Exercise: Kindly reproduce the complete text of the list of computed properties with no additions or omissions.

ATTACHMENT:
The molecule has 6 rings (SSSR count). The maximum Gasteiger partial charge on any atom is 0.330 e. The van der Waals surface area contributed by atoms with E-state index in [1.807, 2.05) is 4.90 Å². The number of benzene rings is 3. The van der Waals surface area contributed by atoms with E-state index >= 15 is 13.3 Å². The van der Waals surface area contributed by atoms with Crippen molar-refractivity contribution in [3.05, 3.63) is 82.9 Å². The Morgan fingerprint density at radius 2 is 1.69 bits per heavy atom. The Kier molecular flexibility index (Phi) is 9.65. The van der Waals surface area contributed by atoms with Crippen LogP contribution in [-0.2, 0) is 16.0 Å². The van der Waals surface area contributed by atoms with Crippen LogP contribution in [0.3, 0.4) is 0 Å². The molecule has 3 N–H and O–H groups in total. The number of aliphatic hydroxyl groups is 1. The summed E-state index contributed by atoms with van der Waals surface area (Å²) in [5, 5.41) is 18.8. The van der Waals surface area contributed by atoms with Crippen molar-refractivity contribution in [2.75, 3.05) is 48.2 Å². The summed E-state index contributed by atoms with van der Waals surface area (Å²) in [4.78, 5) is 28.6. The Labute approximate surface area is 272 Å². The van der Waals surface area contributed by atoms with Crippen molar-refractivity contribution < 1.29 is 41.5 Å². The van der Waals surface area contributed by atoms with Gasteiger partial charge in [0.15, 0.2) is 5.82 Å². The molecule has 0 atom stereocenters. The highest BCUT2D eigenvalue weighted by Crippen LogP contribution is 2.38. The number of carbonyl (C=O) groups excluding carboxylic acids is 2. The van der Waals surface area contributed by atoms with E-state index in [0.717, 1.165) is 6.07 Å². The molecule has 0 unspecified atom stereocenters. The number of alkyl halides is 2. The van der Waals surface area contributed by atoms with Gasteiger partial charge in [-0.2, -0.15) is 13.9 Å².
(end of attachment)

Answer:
The molecule has 6 rings (SSSR count). The maximum Gasteiger partial charge on any atom is 0.330 e. The van der Waals surface area contributed by atoms with E-state index in [1.807, 2.05) is 4.90 Å². The number of benzene rings is 3. The van der Waals surface area contributed by atoms with E-state index >= 15 is 13.3 Å². The van der Waals surface area contributed by atoms with Crippen molar-refractivity contribution in [3.05, 3.63) is 82.9 Å². The Morgan fingerprint density at radius 2 is 1.69 bits per heavy atom. The Kier molecular flexibility index (Phi) is 9.65. The van der Waals surface area contributed by atoms with Crippen LogP contribution in [-0.2, 0) is 16.0 Å². The van der Waals surface area contributed by atoms with Crippen LogP contribution in [0.3, 0.4) is 0 Å². The molecule has 3 N–H and O–H groups in total. The number of aliphatic hydroxyl groups is 1. The summed E-state index contributed by atoms with van der Waals surface area (Å²) in [5, 5.41) is 18.8. The van der Waals surface area contributed by atoms with Crippen molar-refractivity contribution in [2.75, 3.05) is 48.2 Å². The summed E-state index contributed by atoms with van der Waals surface area (Å²) in [4.78, 5) is 28.6. The Labute approximate surface area is 272 Å². The van der Waals surface area contributed by atoms with Crippen molar-refractivity contribution < 1.29 is 41.5 Å². The van der Waals surface area contributed by atoms with Gasteiger partial charge in [0.15, 0.2) is 5.82 Å². The molecule has 0 atom stereocenters. The highest BCUT2D eigenvalue weighted by Crippen LogP contribution is 2.38. The number of carbonyl (C=O) groups excluding carboxylic acids is 2. The van der Waals surface area contributed by atoms with E-state index in [0.717, 1.165) is 6.07 Å². The molecule has 0 unspecified atom stereocenters. The number of alkyl halides is 2. The van der Waals surface area contributed by atoms with Gasteiger partial charge in [-0.2, -0.15) is 13.9 Å².